By Nicholas Vinocur and Fredrik Dahl
PARIS/VIENNA (Reuters) - An exiled opposition group said on Thursday it had obtained information about a secret underground nuclear site under construction in Iran, without specifying what kind of atomic activity it believed would be carried out there.
The dissident National Council of Resistance of Iran (NCRI) exposed Iran's uranium enrichment facility at Natanz and a heavy water facility at Arak in 2002. But analysts say it has a chequered track record and a clear political agenda.
Its new allegation drew a cautious international response: the U.N. nuclear watchdog and France - one of six world powers trying to diplomatically resolve the nuclear dispute with Iran - merely said they would look into the matter.
"We are evaluating this information, as we do with all information relating to the Iranian nuclear program," a French Foreign Ministry spokesperson said.
In Israel, Iran's arch-adversary, an official said: "I have no knowledge of this other than what was reported."
In 2010, when the NCRI said it had evidence of another secret nuclear facility, west of the capital Tehran, U.S. officials said they had known about the site for years and had no reason to believe it was nuclear.
The latest accusation comes less than a month after the election of a relative moderate, Hassan Rouhani, as Iran's new president raised hopes for a resolution of the nuclear dispute with the West, and might be timed to discredit such optimism.
The Islamic Republic says its nuclear energy program is entirely peaceful and rejects U.S. and Israeli accusations that it is really seeking the capability to make nuclear weapons.
But its refusal to curb sensitive nuclear activity, and its lack of full openness with the U.N. nuclear watchdog agency, have drawn tough Western sanctions and a threat of pre-emptive military strikes by Israel.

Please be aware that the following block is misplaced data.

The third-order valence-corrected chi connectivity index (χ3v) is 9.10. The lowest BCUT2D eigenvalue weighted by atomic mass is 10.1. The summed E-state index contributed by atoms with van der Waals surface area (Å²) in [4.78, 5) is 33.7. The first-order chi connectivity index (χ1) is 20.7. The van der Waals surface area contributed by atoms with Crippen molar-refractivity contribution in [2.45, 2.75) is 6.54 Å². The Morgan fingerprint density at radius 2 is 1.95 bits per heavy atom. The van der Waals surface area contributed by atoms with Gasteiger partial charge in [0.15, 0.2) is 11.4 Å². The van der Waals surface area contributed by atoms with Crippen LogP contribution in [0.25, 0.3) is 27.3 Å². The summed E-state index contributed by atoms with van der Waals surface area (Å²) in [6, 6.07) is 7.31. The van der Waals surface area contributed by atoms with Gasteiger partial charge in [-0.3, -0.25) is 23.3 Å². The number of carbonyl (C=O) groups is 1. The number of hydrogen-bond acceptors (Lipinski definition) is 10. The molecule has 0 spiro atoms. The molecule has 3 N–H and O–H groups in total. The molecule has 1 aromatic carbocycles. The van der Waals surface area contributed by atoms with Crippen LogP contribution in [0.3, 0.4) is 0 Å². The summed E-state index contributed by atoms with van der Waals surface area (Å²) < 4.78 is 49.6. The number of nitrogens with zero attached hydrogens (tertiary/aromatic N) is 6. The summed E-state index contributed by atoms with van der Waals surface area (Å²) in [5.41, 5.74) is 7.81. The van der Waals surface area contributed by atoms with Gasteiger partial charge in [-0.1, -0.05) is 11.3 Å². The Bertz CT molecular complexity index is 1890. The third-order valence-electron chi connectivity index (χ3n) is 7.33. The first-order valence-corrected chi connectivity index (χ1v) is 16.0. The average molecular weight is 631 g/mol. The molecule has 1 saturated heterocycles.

The Paris-based NCRI said members of its affiliated People's Mujahideen Organisation of Iran (PMOI) inside the country had "obtained reliable information on a new and completely secret site designated for (Iran's) nuclear project".
The NCRI, which seeks an end to Islamist theocratic rule in Iran, is the political wing of the PMOI, which fought alongside Saddam Hussein's forces in the Iran-Iraq war in the 1980s.
The NCRI said the site was inside a complex of tunnels beneath mountains 10 km (6 miles) east of the town of Damavand, itself about 50 km northeast of Tehran. Construction of the first phase began in 2006 and was recently completed, it said.
The group released satellite photographs of what it said was the site. But they did not appear to constitute hard evidence to support the assertion that it was a planned nuclear facility.
A spokesman for the NCRI said he could not say what sort of nuclear work would be conducted there, but that the companies and people involved showed it was a nuclear site. The group named officials it said were in charge of the project.
"Two of the tunnels are about 550 meters (600 yards) in length, and they have a total of six giant halls," it said.
International Atomic Energy Agency spokeswoman Gill Tudor said in Vienna: "The agency will assess the information that has been provided, as we do with any new information we receive."
A Western diplomat accredited to the IAEA told Reuters: "I have heard nothing. My first suspicion is that it is like the 2010 revelation - a tunnel facility the Iranians are keeping quiet, but no known link to the nuclear program."
There was no immediate comment from Iran, which said in late 2009 that it planned to build 10 more uranium enrichment sites on top of its underground Natanz and Fordow plants, but has provided little additional information.
Proliferation expert Mark Hibbs, of the Carnegie Endowment think-tank, said the NCRI report "deserves close attention.
"It has been widely assumed that there is likely some Iranian nuclear infrastructure which is secret, undeclared, and which may be underground," Hibbs said.
Refined uranium can provide fuel for nuclear power plants, which is Iran's stated purpose, but can also be used to make atomic bombs, which the West fears may be the Islamic Republic's ultimate goal.
(Additional reporting by Dan Williams; Editing by Mark Heinrich)